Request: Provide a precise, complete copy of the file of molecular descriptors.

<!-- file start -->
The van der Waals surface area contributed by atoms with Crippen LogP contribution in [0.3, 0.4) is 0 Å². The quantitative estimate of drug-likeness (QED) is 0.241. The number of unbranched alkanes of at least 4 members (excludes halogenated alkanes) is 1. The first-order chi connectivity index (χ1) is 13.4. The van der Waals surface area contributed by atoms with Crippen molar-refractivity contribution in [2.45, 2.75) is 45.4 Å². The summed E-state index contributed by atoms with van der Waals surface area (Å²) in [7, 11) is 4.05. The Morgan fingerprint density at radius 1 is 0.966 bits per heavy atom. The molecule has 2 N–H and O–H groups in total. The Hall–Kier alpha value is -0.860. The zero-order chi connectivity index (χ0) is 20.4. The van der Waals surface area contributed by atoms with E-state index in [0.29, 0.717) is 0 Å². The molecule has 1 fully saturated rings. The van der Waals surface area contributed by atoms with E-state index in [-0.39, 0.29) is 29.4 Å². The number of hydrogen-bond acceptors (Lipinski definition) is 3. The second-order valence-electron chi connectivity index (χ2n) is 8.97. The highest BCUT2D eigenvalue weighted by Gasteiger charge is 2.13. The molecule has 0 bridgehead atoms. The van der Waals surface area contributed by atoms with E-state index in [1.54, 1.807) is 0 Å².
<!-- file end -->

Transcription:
The van der Waals surface area contributed by atoms with Crippen LogP contribution in [0.3, 0.4) is 0 Å². The quantitative estimate of drug-likeness (QED) is 0.241. The number of unbranched alkanes of at least 4 members (excludes halogenated alkanes) is 1. The first-order chi connectivity index (χ1) is 13.4. The van der Waals surface area contributed by atoms with Crippen molar-refractivity contribution in [2.45, 2.75) is 45.4 Å². The summed E-state index contributed by atoms with van der Waals surface area (Å²) in [7, 11) is 4.05. The Morgan fingerprint density at radius 1 is 0.966 bits per heavy atom. The molecule has 2 N–H and O–H groups in total. The Hall–Kier alpha value is -0.860. The zero-order chi connectivity index (χ0) is 20.4. The van der Waals surface area contributed by atoms with E-state index in [0.29, 0.717) is 0 Å². The molecule has 1 fully saturated rings. The van der Waals surface area contributed by atoms with E-state index in [-0.39, 0.29) is 29.4 Å². The number of hydrogen-bond acceptors (Lipinski definition) is 3. The second-order valence-electron chi connectivity index (χ2n) is 8.97. The highest BCUT2D eigenvalue weighted by Gasteiger charge is 2.13. The molecule has 0 bridgehead atoms. The van der Waals surface area contributed by atoms with E-state index in [1.54, 1.807) is 0 Å².